On other refering matters, the ref panels for the upcoming 6 Nations have been announced, to give panel members the opportunity to focus on their respective tasks (so claims Paddy O’Brien) -have you notiiced that Jonathan Kaplan (SA) has not received any appointment for the 6 Nations – anything to do with his performance at the RWC I wonder? However, his touch judge Paul Allen of Scotland has been awarded as touch judge to officiate at one of the games – yes indeed, he being the touch judge who allowed a different ball to be used by Wales for their try winning score last March – Do we ever learn I ask???????

  6. gaiusc says:

    *Can’t wait to read Brendan’s whinge this week*

    • rooster says:

      thats why I dont buy the rag anymore. Besides him, the other ” GREAT” writers Niel Francis, George “The Kick” Hook. To say the least, they are sad people

  7. Patrick Logan says:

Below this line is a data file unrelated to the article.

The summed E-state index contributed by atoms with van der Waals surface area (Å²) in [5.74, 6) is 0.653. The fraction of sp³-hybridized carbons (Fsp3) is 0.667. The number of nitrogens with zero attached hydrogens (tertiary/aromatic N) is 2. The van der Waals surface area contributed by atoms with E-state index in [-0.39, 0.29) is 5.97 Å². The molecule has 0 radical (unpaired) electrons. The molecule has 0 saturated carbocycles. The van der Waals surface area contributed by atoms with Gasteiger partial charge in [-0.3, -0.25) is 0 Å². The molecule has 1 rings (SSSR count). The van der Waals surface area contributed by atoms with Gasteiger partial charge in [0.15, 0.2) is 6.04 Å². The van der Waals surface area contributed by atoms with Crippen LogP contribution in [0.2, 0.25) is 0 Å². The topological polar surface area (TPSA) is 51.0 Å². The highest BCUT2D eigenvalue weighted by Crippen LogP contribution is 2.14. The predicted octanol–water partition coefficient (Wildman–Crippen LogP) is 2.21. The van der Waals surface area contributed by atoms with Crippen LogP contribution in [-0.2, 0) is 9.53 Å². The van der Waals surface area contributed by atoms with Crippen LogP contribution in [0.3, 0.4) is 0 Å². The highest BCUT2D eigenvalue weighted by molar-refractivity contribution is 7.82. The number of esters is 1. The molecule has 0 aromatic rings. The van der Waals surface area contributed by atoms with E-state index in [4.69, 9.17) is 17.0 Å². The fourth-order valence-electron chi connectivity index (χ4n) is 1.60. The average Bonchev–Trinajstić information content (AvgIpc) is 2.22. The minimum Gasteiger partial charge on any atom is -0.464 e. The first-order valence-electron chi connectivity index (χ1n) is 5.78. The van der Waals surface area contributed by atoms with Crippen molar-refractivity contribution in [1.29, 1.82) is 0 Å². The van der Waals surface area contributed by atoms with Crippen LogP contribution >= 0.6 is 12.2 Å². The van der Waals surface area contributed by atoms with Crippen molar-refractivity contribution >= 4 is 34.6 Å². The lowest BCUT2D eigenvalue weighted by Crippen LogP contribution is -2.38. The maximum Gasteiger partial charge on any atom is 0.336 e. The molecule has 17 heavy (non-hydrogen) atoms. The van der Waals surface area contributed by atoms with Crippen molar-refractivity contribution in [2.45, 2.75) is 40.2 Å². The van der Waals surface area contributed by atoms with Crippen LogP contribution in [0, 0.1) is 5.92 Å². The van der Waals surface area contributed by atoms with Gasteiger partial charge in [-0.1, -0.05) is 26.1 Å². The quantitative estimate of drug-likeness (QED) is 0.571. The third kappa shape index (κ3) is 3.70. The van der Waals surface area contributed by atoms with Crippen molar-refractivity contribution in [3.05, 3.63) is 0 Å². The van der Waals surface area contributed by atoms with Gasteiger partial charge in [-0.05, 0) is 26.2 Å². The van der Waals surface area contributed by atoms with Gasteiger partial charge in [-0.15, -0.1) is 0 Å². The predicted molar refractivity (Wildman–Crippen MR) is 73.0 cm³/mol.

Now you mention it, the Bull does spend an inordinate amount of time prostrate. I entirely agree with your sentiment and in your recent Independent piece about policing the back foot. The refs just need to brief the players before the match, ping a few early doors, insist on a straight feed and the game should be improved. Nigel Owens in particular seems very quick to call the crooked line out (the hardest skill to perfect) whilst allowing scrum halves to feed the ball parallel rather than perpendicular to the touch line.

    As an aside, what is it with Munster and Leinster fans? I am an Ulster fan and support all 4 provinces. It’s just that when Ulster come up against any of the other 3 I will support the province of my birth (naturally).